BYRON BAY, AUS (CelebrityAccess) – Australia’s largest music festival has turned into a mud pit, forcing organizers to cancel the first day of acts as the festival grounds turned into a mog bog and flooded tents.
Fans had been excited about the return of Splendour in the Grass, a three-day festival featuring international acts like Liam Gallagher, Tyler The Creator, and The Strokes, after a two-year pandemic-enforced hiatus. However, mother nature had other ideas for those fans as non-stop rainy weather bombarded the New South Wales coast, creating haphazard conditions at the festival grounds near Byron Bay, the coastal town popular with the Hollywood elite.
As they canceled Friday’s program, organizers said the “weather and staff shortages were all worse than expected.”
“A significant weather system is currently sitting off the east coast and may reach land later today bringing more rainfall,” organizers said in a statement published on the event’s Twitter page.
Statement from Splendour in the Grass organizers pic.twitter.com/zcROtIEKex
— SplendourintheGrass (@SITG) July 22, 2022
“In the interest of patron safety and consultation with all relevant emergency services, we have decided to err on the side of caution and cancel performances on the main stages today only.”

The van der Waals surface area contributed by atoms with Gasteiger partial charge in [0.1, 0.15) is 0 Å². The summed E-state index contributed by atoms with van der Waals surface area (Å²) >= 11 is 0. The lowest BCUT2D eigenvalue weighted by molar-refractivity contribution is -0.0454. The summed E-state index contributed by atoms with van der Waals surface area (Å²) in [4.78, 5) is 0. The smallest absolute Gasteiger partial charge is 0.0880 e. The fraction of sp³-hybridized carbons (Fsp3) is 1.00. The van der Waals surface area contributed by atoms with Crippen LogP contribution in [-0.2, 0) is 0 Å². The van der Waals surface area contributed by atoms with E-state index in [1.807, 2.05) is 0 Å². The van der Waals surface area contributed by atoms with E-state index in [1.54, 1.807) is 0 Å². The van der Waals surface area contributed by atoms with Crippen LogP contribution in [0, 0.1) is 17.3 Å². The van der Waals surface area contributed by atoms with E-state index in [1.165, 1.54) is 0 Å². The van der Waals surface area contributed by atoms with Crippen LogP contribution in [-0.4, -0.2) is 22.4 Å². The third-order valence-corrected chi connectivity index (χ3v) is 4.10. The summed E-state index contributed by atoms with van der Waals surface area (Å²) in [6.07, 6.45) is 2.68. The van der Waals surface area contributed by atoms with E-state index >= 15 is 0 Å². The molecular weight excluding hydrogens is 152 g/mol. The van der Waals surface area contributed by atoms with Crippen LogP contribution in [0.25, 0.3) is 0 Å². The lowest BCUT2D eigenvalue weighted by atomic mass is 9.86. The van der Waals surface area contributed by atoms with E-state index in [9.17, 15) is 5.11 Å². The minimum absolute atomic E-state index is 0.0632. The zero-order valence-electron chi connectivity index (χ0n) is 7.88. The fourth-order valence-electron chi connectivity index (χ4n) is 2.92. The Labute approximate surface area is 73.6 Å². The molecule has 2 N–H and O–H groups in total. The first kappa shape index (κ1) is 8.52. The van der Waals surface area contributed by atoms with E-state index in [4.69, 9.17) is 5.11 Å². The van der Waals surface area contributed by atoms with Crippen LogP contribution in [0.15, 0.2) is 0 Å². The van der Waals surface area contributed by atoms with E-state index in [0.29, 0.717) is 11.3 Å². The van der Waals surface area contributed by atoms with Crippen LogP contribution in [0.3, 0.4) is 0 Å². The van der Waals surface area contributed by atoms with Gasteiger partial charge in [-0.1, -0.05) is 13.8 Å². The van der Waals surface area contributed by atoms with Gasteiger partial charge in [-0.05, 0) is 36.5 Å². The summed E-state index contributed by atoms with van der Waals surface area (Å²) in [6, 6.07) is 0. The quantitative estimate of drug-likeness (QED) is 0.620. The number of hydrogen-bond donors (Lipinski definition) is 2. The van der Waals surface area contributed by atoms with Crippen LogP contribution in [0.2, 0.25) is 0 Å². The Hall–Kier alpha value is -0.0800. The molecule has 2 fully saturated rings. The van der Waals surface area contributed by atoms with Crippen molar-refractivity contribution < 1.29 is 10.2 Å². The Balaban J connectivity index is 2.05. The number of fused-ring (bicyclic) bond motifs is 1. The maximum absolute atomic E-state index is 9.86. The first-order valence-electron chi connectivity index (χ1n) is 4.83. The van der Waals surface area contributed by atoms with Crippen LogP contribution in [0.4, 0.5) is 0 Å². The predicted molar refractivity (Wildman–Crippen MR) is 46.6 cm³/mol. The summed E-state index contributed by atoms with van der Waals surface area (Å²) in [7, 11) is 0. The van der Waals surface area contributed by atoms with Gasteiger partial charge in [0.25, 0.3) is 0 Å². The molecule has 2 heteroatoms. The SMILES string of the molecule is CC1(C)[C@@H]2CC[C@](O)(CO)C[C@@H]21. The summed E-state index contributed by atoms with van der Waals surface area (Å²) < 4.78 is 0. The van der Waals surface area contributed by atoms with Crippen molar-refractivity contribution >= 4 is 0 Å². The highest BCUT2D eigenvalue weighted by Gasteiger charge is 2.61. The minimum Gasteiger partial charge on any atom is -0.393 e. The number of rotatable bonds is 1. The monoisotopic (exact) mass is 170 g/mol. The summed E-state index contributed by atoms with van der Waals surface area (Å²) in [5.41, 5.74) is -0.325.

About 50,000 people were expected to attend this year’s festival, most of whom paid between $130 for a single day pass and $275 for three full days.
Pictures and videos posted on social media showed pooling muddy water and dozens of festival goers dressed in ponchos braving the heavy downpours. Many festival attendees were commenting on the bad organization of the event, sharing their “nightmare experiences” on social media of dealing with traffic jams and stuck vehicles as people tried to get into and out of the festival grounds.
Splendour in the Grass 2022. pic.twitter.com/LZtO643Mlt
— Tobi Loftus (@tobiloftus) July 22, 2022
Trying to get a vodka red bull at splendour in the grass this year pic.twitter.com/8b64txSkyY
— jack james (@cockroachemoji) July 21, 2022
One attendee, who said he’d been stuck in his car for 8.5 hours, told CNN that this was Australia’s ‘Fyre Festival.” The horrendous festival gone wrong in the Bahamas in 2017 that the documentary said offered little more than dirty port-a-potties, tents, and wrapped sandwiches. “No staff, no information, think this is Australia’s Fyre festival. A hell scape at Splendour,” he said.
But the organizers vowed the show could would continue on Saturday and Sunday. “Please be assured that our event team is working very hard to provide the best experience possible under the current circumstances,” they said in a statement.
“We look forward to Saturday and Sunday programming moving ahead as planned.”
Experts claim the climate crisis had increased the frequency and intensity of the La Nina weather system, generating above-average rainfall. Devastating floods hit New South Wales, Australia’s most populous state, earlier this month, as businesses are still closed in that area.